That’s the one side of the coin. As I’ve have to be more careful about finances, the other side of the equation is undeniable: inflation. The powers that be decided that food and energy prices are too volatile, so they should not be calculated into the official rate of inflation. If you listen to those charlatans, inflation has been non-existent. But when I look at my own finances, the big things that stand out (other than the mortgage and taxes) are food and energy. I’m spending way more in those categories than I was a decade ago, as a percentage of my income.
In 2011, when I lost the high-paying job after the company went tits up, we decided to start eating more meals at home, and eat out less. Sure, it did save money overall, but my grocery bill shot way up to compensate. It was still a net savings, but the grocery bill offset more than I expected! Ordering out some pizza or cheesesteaks every once in a while, it turns out, is reasonably competitive with cooking at home.
Sure, if you can subsist on a diet of hot dogs and ramen, you can do pretty well, but if you cook meals at home as to not bore yourself, it will cost you some money. Eating on the outside of the grocery store? Yeah, that’s some shit invented by rich hippies with money to burn. I don’t find it to be cheap, even if you’re good at meal planning. I realized this summer I am mostly priced out of the beef market. I usually like to smoke a brisket at least once in the BBQ season, but not this year. Last summer we enjoyed several nights of grilled ribeye, but not this year. I haven’t had beef that wasn’t ground in some time. Fortunately, my mother taught me how to make a mean meatloaf, but I have to admit to missing steak.
How is the great recession treating you? Are you better off now than a decade ago? Is food and energy inflation pinching you? And let’s not even get into whiskey prices! It’s almost enough to turn a fella into a populist!
No posting from me for a while. I have been working every waking minute, amounting to about 18 hours a day since last Monday, including the weekend. The client project is wrapping up with a good old fashioned death march. It might be over after next week. I’m not sure, however. In the mean time, I’m going to be scarce around these parts. Apologizes, but the mortgage doesn’t pay itself.
Bitter has come down with a cold, so she has not been in the mood to do much blogging. I came home today to see her on the sofa, watching a foreign movie that involved two guys who had just killed a bear by impaling it from underneath with a spear, set inside a church. Apparently this involved some kind of post-apocalyptic nightmare. I said “What movie is this? I must watch this from the beginning,” since I figure any movie where two guys run a large brown bear through in a church probably involves all kinds awesomeness to arrive at the scene.
Either way, I’m still billing at the client, and about to take a second on. Today was to be my last week at the current client, but they extended me until the end of September, or I run out of work, whichever comes first. My bet is the end of September comes first.
Fourteen years ago, I invested in a small consulting company when it was a start-up. That is now my current employer. Two and a half years ago, I came on board to work on special projects. We wanted to take up special projects, because we don’t want to be in the consulting business long term. The consulting business has lasted 14 years, and has thrown off enough extra money to support my (and several others) efforts for the past two and half years to try to come up with a line of products that people might want to buy. But consulting is a tough business to be in, especially when you’re a small outfit. Unfortunately, we need the consulting business alive to provide the cash flow to fund the special projects.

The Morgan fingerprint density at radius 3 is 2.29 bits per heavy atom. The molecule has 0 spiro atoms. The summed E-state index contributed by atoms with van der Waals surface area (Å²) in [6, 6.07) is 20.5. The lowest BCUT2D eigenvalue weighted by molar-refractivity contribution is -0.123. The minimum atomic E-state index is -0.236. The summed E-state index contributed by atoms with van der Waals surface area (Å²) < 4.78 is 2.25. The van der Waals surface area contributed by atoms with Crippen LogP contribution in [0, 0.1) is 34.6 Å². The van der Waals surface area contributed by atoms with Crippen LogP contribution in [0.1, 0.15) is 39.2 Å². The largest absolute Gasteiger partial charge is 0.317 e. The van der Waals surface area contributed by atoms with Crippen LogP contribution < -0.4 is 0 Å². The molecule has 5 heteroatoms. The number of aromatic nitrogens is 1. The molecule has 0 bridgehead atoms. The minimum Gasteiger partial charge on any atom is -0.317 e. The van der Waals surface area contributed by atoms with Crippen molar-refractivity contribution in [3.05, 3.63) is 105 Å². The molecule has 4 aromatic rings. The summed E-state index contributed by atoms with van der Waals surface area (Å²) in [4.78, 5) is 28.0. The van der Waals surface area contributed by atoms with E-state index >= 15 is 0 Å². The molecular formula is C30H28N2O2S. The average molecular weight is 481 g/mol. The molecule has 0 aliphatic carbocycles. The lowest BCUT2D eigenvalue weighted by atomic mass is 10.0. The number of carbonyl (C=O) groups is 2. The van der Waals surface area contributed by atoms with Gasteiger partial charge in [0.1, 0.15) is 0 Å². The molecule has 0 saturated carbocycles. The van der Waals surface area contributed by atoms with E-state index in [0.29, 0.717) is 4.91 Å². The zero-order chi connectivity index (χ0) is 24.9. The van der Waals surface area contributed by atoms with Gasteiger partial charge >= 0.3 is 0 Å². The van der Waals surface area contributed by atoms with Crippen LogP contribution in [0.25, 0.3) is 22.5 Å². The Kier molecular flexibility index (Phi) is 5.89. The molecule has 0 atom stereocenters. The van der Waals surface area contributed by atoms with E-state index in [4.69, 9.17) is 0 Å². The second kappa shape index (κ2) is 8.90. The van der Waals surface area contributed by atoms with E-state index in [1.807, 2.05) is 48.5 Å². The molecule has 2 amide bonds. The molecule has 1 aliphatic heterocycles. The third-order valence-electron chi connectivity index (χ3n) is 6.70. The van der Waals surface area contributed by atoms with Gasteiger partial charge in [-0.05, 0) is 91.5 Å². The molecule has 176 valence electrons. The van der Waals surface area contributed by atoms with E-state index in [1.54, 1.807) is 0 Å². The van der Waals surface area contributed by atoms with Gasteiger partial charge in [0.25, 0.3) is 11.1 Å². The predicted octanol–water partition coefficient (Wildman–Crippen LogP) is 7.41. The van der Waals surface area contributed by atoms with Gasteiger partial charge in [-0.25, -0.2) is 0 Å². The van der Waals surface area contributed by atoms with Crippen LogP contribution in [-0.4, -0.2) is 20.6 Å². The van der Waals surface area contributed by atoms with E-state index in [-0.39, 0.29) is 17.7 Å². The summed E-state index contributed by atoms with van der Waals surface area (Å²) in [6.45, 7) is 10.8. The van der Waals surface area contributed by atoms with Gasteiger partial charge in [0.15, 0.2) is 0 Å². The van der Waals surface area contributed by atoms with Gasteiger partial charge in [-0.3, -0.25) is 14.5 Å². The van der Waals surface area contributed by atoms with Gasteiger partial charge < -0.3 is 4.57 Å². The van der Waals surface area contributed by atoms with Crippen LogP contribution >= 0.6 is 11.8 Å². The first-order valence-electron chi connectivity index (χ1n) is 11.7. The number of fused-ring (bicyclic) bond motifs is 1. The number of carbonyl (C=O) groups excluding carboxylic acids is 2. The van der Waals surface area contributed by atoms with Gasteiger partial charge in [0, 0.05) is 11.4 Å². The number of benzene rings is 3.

This winter sucked. I can’t express how much it sucked, both in terms of weather and lost economic productivity. I wish I could say it was all the weather, but a lot of other unhappy things are just hitting at the same time. In consulting, it can be like that, and if you’re not Very Big Consulting, you can only take so much bad luck.. So that’s why I’m out billing instead. As long as I’m out in the field, even if it’s part time, I’m making money instead of costing money, and the company needs that right now.
Personally, I think it’s all a conspiracy by the Obama Administration to deliberately wreck the economy. That way the people who have to do all the work to support the technocratical terror he’s constructed don’t have time to complain ;)
I hope you all enjoy celebrating the birth of our nation by blowing up a small chunk of it. I’m going to spend most of today doing as little as possible. My major planned activity is snoozing in my chair and drinking iced tea.
My apologies for the light posting this week, but we’ve been busy tidying up for a house guest this weekend, and yesterday I had problems with the server the blog runs on. I was down a good chunk of Thursday because of a persistent crash involving the Ethernet chip on the board. I switched over to the other interface, in the hopes that it might only be specific to that one. We’ll see. I usually will get a text when the monitoring system detects the machine is down, but the mail relay was coincidentally out on that machine, which is the one thing that could go wrong where I wouldn’t know about it.
It may come time soon to replace the blog server. If I come to that point, I might have a fundraising drive. But I still think this current machine has some life left in it yet. We’ll see if switching to the other port fixes the problem.